- Angry Panama– A feature in the Economist that looks at the unbalanced economic growth in Panama and the civil unrest that is taking place as a result.
- Atheism and Islam– An article in the Economist that uses a trial and riot in Indonesia against an atheist in order to discuss some of the other laws and prejudices against atheism throughout the Muslim world.
- How the Nazis Succeeded in Taking Power in Red Berlin– A feature in Spiegel that discusses Goebbels and his campaign to set the Nazis up in the Capital of Germany–a city labelled “the reddest city in Europe besides Moscow.”
- Turkey requested NATO missile defenses over Syria chemical weapons fears– Several weeks ago Turkey requested Patriot missiles to protect against potential Syrian air and missile strikes against their towns. Now it appears that there is intelligence that there has been an uptick in activity at Syrian chemical facilities and that the Assad regime is contemplating the use of ballistic missiles and chemical warheads against the rebels if traditional airstrikes do not work.
Disclaimer: This is a further discussion built off of my Historiography seminar 4.14.2010, and the book The Butcher’s Tale, by Helmut Walser Smith.
This book is focused on the Jewish ritual murder case of Konitz in 1900. In his section on accusations, Smith refutes that they were inherently about class and power struggles. He argues that some of the cases were, but that not all of the charges were brought by a lower class person against a higher class and therefore there was something more than class struggle at play.
What struck me, though, was the rhetoric used by the anti-Semitic newspaper making the ritual murder charges. When the Prussian army deployed to stop the riots, the newspaper denounced the act as the result of Jews running the state and running the police and army. This sounded eerily familiar to another book, namely Mein Kampf. This led to me ask another question: if the rhetoric claims that Jews are in power, can there be a larger sort of analysis that will hold up in terms of groups, but not individual cases? May any attack on a Jew, no matter class in either situation, be seen as a class struggle because of the perceived class?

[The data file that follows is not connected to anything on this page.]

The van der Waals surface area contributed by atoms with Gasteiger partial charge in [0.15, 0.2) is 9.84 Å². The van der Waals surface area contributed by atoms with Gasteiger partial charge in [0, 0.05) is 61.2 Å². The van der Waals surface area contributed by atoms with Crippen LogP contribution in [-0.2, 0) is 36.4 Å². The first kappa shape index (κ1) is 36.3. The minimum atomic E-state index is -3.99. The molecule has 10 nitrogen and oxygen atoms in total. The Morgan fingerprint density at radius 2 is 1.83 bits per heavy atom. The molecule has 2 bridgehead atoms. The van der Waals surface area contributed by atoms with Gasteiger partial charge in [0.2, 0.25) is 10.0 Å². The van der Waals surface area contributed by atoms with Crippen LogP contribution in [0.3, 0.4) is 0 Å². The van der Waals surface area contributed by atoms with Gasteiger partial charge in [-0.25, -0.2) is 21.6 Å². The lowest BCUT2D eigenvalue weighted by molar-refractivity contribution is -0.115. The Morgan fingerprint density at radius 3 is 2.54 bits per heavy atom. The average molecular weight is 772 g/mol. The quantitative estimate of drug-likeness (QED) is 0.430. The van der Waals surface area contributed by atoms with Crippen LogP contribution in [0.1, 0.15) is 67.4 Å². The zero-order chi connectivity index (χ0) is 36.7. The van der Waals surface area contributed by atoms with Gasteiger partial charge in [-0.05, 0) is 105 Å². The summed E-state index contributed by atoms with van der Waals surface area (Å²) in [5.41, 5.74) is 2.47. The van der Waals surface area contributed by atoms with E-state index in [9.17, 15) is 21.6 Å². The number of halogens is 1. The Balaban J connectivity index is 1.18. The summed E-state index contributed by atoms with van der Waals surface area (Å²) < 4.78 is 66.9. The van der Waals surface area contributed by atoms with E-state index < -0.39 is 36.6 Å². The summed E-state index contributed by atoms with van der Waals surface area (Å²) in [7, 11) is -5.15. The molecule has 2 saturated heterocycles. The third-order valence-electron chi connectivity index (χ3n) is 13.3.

This further begs the question of whose worldview matters: the historian or the contemporary? For example, if a group claims that the world functions via class struggle, and shapes their actions accordingly, does a historian a hundred years down the line have the right to claim the world functioned differently?
Ethnic superiority is a funny thing. Not ha-ha funny, but rather a queer sort of temperament, world view and modus operandi. Many nations and, especially in places where the population is largely heterogeneous, extreme nationalism devolves into ethnic superiority.1 Perhaps this ethnic superiority is most infamous in the case of the German Third Reich, wherein there was a state sanctioned ethnic ideal to the exclusion of all others, and ultimately the Final Solution.
In retrospect, and even to those who saw the horrors first hand, there was no excuse for it and the ethnic superiority in this case (and, as should be noted, in the case of Japan during the same period), resulted in among the greatest evils that humans have ever inflicted upon each other. Yet when viewing Germans, the ethnic superiority is something associated with Hitler, something associated with the Nazi regime. This is misleading.
After reading the Dr. Faustus of Thomas Mann, <Twilight of the Idols and The Antichrist of Friedrich Nietzsche and most of Mein Kampf, plus a number of works on the German Empire created by Bismark through its end under Wilhelm II, I am struck by the overwhelming arrogance, and surety each of these works contains. While evident in the other works, Nietzsche is the most glaring example of this.
I am not going to analyze the philosophy, if for no other reason than I am tired and not properly suited to relate it back to any audience, however Nietzsche is convinced of his own superiority and that of the German Race. I do not imagine that Nietzsche would have liked the Nazis, let alone Hitler, but it would be interesting to think of what he would have said about him since their ideal ethnicity was one and the same, just as Wilhelm and Hitler shared the ideal of a powerful Germany, for which reason Hitler sent flowers to Wilhelm’s funeral.
By and large it is not that these men simply looked down upon other races or actively scorned them, but there is a seemingly natural underlying assumption that Germans were superior; this is not a moralistic judgment that many of the authors care to explain, it is simply so.
1 Not that ethnic superiority cannot create nationalism in heterogeneous areas and what is to follow could be said to be of this sort; my own view is that there is a symbiotic relationship between the two and I chose to start with nationalism because there is an unswerving loyalty that a nation is capable of creating even in ethnically diverse countries.